Carole Paterson turned the trauma of a cancer diagnosis into a book to help other people coping with the disease.
She had been benefiting from NHS monitoring of a lump for 20 years when it suddenly became very painful while driving in 2019.
Carole, from St Annes, was quickly diagnosed with triple negative breast cancer which affects just 15% of patients – it was only a matter of a week since she had been made redundant from her job in public relations and marketing.
She was fast-tracked to treatment at Blackpool Teaching Hospital where chemotherapy shrank the tumour by nearly two-thirds over the next 18 weeks, followed by a lumpectomy and radiotherapy treatment. Prior to having chemotherapy, Carole had been told that she would probably need a mastectomy.
“I was then fortunate enough to be offered a place on a clinical trial for a new immunotherapy drug. That involved being given the drug intravenously every two weeks for a year. I am still being carefully monitored as part of the programme trial, which is really reassuring,” she said.
Three years following her diagnosis, Carole published a book about her experience, Tit’s Up – A Journey Laid Bare.
“The book came about from a diary I kept. One of the breast care nurses suggested that it was a good idea to keep one through your illness so you can look back and see the progress you’ve made,” she said.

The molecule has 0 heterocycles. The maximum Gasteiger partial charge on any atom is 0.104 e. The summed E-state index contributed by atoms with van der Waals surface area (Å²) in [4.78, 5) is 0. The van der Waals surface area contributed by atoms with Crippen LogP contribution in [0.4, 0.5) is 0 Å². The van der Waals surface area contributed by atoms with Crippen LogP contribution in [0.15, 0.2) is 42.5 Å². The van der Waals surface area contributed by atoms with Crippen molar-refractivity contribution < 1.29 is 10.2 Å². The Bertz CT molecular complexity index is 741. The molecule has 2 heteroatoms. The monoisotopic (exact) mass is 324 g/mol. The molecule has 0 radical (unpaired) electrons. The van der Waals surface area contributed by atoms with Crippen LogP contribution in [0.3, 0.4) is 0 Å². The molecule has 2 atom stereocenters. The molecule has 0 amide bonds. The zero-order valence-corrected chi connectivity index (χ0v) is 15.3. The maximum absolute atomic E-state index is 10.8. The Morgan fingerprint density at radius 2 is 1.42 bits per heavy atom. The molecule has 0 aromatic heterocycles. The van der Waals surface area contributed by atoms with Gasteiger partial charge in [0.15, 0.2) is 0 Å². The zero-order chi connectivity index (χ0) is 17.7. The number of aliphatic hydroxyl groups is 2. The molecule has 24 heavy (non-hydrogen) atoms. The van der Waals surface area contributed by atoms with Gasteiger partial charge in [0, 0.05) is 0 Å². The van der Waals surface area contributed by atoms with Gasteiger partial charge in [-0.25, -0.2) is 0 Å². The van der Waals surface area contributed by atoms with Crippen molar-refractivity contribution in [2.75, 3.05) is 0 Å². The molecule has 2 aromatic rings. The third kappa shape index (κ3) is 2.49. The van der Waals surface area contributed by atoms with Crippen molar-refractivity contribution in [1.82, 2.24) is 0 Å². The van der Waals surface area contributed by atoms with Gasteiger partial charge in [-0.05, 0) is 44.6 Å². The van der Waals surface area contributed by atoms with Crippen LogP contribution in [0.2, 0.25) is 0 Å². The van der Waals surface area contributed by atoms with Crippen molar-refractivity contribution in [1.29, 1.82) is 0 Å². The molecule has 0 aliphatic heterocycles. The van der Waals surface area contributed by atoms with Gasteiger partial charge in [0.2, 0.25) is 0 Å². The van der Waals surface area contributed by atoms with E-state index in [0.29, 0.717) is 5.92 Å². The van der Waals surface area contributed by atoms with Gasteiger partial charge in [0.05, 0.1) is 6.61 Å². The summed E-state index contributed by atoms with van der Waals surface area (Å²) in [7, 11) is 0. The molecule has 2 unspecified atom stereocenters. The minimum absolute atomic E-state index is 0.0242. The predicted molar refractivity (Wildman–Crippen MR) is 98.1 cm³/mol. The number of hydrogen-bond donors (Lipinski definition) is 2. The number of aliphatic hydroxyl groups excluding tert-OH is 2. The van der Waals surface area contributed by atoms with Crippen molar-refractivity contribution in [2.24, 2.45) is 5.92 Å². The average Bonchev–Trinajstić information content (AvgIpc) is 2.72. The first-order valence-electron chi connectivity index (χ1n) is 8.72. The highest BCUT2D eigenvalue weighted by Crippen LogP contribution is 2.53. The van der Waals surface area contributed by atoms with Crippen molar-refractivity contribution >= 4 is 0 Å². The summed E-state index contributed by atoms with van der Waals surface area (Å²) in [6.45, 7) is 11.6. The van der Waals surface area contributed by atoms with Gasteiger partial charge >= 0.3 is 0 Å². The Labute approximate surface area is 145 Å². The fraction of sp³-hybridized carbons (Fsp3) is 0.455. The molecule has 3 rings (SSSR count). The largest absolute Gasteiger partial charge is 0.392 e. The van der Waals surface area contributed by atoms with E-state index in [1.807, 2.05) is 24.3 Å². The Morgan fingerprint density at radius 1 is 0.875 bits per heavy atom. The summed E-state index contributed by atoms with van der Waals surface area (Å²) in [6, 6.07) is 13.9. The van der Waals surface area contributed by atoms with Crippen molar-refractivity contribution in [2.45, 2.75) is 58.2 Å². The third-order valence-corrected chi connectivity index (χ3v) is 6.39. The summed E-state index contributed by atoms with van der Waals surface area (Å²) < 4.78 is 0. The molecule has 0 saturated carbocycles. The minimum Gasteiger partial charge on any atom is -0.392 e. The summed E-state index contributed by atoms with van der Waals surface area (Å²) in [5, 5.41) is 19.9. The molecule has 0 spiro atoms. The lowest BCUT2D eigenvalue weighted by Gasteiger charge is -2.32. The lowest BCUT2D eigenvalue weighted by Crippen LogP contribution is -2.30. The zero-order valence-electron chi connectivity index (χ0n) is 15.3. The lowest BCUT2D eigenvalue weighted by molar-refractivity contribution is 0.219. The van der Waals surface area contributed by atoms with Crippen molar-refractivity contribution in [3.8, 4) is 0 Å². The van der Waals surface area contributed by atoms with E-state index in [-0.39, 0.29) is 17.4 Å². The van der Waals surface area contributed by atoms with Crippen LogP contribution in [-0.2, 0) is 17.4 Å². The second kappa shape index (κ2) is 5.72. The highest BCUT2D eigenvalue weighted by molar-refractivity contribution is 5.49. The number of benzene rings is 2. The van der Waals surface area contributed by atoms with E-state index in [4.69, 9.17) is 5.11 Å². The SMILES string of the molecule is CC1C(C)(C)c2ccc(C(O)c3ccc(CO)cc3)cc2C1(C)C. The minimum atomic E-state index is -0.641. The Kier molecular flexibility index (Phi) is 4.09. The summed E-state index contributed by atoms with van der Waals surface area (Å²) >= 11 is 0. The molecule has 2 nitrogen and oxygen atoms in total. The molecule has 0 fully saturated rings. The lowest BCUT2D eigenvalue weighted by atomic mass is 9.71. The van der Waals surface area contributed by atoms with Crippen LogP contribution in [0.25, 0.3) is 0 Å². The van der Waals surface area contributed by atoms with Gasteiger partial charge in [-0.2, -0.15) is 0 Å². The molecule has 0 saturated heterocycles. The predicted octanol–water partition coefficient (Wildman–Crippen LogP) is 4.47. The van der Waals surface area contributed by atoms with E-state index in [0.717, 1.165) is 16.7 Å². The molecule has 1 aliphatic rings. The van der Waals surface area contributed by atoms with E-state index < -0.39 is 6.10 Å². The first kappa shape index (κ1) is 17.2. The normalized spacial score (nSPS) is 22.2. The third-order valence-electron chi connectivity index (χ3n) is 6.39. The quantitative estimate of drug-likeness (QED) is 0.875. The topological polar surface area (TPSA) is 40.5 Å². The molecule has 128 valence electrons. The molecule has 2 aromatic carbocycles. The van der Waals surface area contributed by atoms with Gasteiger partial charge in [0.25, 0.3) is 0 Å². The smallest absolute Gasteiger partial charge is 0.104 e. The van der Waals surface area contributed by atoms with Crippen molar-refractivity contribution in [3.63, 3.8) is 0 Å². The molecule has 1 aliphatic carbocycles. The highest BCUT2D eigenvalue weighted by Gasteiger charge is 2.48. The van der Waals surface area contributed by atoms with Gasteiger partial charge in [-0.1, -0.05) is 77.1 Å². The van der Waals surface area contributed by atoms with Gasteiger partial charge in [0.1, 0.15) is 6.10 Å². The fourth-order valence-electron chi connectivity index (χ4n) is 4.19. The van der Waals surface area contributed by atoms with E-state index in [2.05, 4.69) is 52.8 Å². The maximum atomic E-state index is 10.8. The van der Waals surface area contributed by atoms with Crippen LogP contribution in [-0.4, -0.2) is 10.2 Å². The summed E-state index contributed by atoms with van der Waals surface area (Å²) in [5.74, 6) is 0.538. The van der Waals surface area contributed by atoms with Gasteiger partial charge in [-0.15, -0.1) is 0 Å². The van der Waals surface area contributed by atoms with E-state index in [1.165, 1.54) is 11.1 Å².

“In the beginning, I couldn’t talk to anyone about my diagnosis or the treatment. I’d get too emotional because I was incredibly scared. The books I’d tried to read were all too clinical, so all they did was intensify my fears. So, I wrote the book as an honest day-by-day account of my experience from day one.
“I’ve not made light of the treatment or the disease, but I’ve tried to write it in a conversational style that is easy to read. When funny things happened, I wrote about those too, because I wanted to keep the book balanced and I wanted it to reflect me as a person.
“I’m a naturally positive person and I found that having a positive attitude helped me enormously. I would say that the main messages in the book are to try and stay positive and stay connected. I started painting again with an online art group and it was great to feel connected and to switch off from the treatment for a while.
“I hope my book will help patients, their families, carers and friends understand what their treatment plan might entail, and what it’s like to be a cancer patient. I hope it will also be of interest to anybody who just wants to know a little more about what it is like to get a cancer diagnosis and go through treatment.”
Proceeds from the book sales have raised £1,300 for cancer charities so far.
The immunotherapy trial Carole benefited from is one of the many major developments in NHS breast cancer care over the past 75 years.
In the 1980s, the impact of anti-oestrogen drugs on the progress of breast cancer was shown in the first clinical trials. A huge breakthrough was the testing of tamoxifen, an anti-oestrogen therapy taken in the form of a tablet that reduced the risk of breast cancer deaths by almost one-third.
In 1988, free breast screening was started in a world first by the NHS to reduce breast cancer in women over 50.